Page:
What 2018 Cincinnati Means

As I said in my post-Cincy Final post, the win in Cincy is huge for Novak on several fronts. I guess the two that stand-out are: A) this is everyone’s favorite: that he has completed the Masters set, thus garnering him all kinds of praise and greatness; and B) that he really has confirmed his return (WB was pretty illustrative) and the hard court win on the elusive Cincy court has to bolster his confidence even more going into NYC.

Again, huge win. Novak, in pretty emphatic fashion crashing the Fedal celebration. Such an interesting narrative on this legends front. 2017 AO was spun (especially by me) as Fedal crashing the ATP party big-time, both running-off three majors each between then and Roland Garros 2018.

But Novak seems to have found his bearings, his hunger and his immaculate form and in order to return to his tennis quest and thus remind his older siblings that the part is over.

I actually visited a little discussion board over on the ATP site earlier today. One reader was trying to qualify Novak’s Masters Slam (we’ll call it to give it even more elevated praise). She then faced a fierce mob of Djoker fanboys and girls who ultimately said Novak is the GOAT, this Masters set is definitive GOAT material, along with the standard name-calling and such. Really rich and lovely tennis discourse.

I helped the poor lady out (I was on Twitter the other day actually chiming-in with our old friend Ruan in setting a few Nadal fans straight).  Ha ha.  I love the GOAT debate. You see people and their best and worst (I’m serious about this.  The debate encourages thoughtful argument and creative research and story-telling; it also reveals fanaticism gone bad, belligerence and lunacy.

So, I helped the poor lady out. Here’s what she needed to say to these Djoker fans foaming at the mouth. First, the Masters set is a great accomplishment and there is no way around this. He’s the only one of the big 3 to have done it. Roger has 7/9, Rafa 6/9. One would think Rafa has them all twice, given his total of 33; but 24 of his are from, basically, three tournaments (MC, Madrid, Rome).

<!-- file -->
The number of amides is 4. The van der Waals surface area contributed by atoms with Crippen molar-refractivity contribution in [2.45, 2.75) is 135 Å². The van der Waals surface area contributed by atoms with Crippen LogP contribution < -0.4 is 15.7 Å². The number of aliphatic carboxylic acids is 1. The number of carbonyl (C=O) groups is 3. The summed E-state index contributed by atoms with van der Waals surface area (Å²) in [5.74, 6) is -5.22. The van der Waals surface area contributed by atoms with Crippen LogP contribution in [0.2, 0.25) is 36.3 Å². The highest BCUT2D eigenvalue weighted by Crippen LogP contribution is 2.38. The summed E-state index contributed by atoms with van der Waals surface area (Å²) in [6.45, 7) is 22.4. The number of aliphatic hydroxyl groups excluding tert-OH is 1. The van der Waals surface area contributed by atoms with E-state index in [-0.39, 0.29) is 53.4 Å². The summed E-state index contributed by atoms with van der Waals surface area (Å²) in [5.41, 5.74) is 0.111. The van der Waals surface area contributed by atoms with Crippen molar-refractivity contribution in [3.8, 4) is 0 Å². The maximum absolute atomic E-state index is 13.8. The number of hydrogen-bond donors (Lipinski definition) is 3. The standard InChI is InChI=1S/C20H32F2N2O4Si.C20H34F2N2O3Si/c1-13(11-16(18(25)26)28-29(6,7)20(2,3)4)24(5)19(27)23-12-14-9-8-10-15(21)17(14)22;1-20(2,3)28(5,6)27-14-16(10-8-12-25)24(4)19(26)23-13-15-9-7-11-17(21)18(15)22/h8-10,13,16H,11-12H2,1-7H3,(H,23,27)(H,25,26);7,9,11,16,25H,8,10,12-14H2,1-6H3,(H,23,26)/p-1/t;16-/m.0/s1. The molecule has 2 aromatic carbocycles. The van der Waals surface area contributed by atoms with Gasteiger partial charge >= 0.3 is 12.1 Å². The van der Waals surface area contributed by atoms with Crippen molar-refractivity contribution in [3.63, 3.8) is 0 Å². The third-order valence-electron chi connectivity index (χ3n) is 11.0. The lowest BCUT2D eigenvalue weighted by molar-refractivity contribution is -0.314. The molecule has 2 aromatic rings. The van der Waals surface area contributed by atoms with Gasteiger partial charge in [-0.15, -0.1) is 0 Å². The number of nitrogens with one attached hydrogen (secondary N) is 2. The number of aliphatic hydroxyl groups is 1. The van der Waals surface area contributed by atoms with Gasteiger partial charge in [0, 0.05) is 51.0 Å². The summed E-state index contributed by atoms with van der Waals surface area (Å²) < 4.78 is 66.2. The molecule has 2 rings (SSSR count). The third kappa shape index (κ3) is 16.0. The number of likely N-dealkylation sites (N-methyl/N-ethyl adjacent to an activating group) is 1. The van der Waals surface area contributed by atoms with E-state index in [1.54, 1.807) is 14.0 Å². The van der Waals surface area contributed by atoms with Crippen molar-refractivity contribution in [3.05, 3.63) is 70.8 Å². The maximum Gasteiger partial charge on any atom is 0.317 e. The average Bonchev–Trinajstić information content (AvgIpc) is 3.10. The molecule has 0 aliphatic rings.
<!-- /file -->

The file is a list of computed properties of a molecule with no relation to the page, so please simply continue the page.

As incredible of an achievement as this is, this is a Big 3 tennis distinction; this honor relates almost entirely to the Federer/Nadal/Djokovic era. Your whole life (your ability to see and make tennis discussion with others who may know what in the hell their talking about) will be enhanced if you understand that fact. This means that Novak has risen to the top of this most recent era in terms of accumulating Masters titles. Fedal, Murray, Wawrinka (MC 2014), Tsonga (Toronto 2014) Del Potro (got his first Masters earlier this year in IW), Isner (first at Miami 2018) and Zverev (Rome ’17, Madrid ’18) are included in the most recent and most relevant competitive field.

Going further back, Ljubičić snared one in 2010, and Davydenko, Nalbandian, Robredo, Roddick and Soderling also have some Masters hardware. Coria, Moya (yeah, that Moya) have some hardware too as do Safin and Agassi (he straddled the era fence, did he not?).

To the first few years of the 21st century, what was called the Tennis Masters Series (we’re getting ancient here folks), the parity was much more pronounced.

Needless to say, winning these tournaments was not a huge focus of the ATP and its athletes. Players did not value (the tour did not value) attending and winning these tournaments nearly as much as they do now.

In other words, Novak has out paced (and played) his bosom buddies, Federer and Nadal. That’s pretty much what this boils down to. The accomplishment is huge, he’s won them all, but it’s actually more of a niche achievement. What I marvel at is his consistency and winning ways. Novak has won the other eight more than once. He’s been prolific, dominant. This is another example of his incredible consistency and versatility and winning ability. All hail Novak!

But to say that he’d done something that no one in the sport has ever done is naive and misinformed — is probably drinking Djoker kool aid.